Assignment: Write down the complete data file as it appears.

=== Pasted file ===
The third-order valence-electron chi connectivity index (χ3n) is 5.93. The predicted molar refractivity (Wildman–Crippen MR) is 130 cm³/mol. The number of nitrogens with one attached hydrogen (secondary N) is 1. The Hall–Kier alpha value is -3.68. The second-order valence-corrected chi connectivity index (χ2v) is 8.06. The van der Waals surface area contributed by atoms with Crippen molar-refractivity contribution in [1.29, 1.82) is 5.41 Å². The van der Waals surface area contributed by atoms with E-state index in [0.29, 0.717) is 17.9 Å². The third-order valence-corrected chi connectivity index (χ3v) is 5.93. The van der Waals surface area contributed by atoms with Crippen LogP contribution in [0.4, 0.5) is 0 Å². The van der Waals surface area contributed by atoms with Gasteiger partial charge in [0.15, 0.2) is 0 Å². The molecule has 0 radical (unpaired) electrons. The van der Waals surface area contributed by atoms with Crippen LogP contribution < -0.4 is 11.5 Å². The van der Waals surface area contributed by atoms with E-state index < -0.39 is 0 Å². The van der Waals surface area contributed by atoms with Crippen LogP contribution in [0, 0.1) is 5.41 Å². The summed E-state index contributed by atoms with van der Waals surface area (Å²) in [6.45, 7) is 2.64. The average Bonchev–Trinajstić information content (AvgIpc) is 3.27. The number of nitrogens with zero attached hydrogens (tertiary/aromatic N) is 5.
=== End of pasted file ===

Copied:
The third-order valence-electron chi connectivity index (χ3n) is 5.93. The predicted molar refractivity (Wildman–Crippen MR) is 130 cm³/mol. The number of nitrogens with one attached hydrogen (secondary N) is 1. The Hall–Kier alpha value is -3.68. The second-order valence-corrected chi connectivity index (χ2v) is 8.06. The van der Waals surface area contributed by atoms with Crippen molar-refractivity contribution in [1.29, 1.82) is 5.41 Å². The van der Waals surface area contributed by atoms with E-state index in [0.29, 0.717) is 17.9 Å². The third-order valence-corrected chi connectivity index (χ3v) is 5.93. The van der Waals surface area contributed by atoms with Crippen LogP contribution in [0.4, 0.5) is 0 Å². The van der Waals surface area contributed by atoms with Gasteiger partial charge in [0.15, 0.2) is 0 Å². The molecule has 0 radical (unpaired) electrons. The van der Waals surface area contributed by atoms with Crippen LogP contribution < -0.4 is 11.5 Å². The van der Waals surface area contributed by atoms with E-state index < -0.39 is 0 Å². The van der Waals surface area contributed by atoms with Crippen LogP contribution in [0, 0.1) is 5.41 Å². The summed E-state index contributed by atoms with van der Waals surface area (Å²) in [6.45, 7) is 2.64. The average Bonchev–Trinajstić information content (AvgIpc) is 3.27. The number of nitrogens with zero attached hydrogens (tertiary/aromatic N) is 5.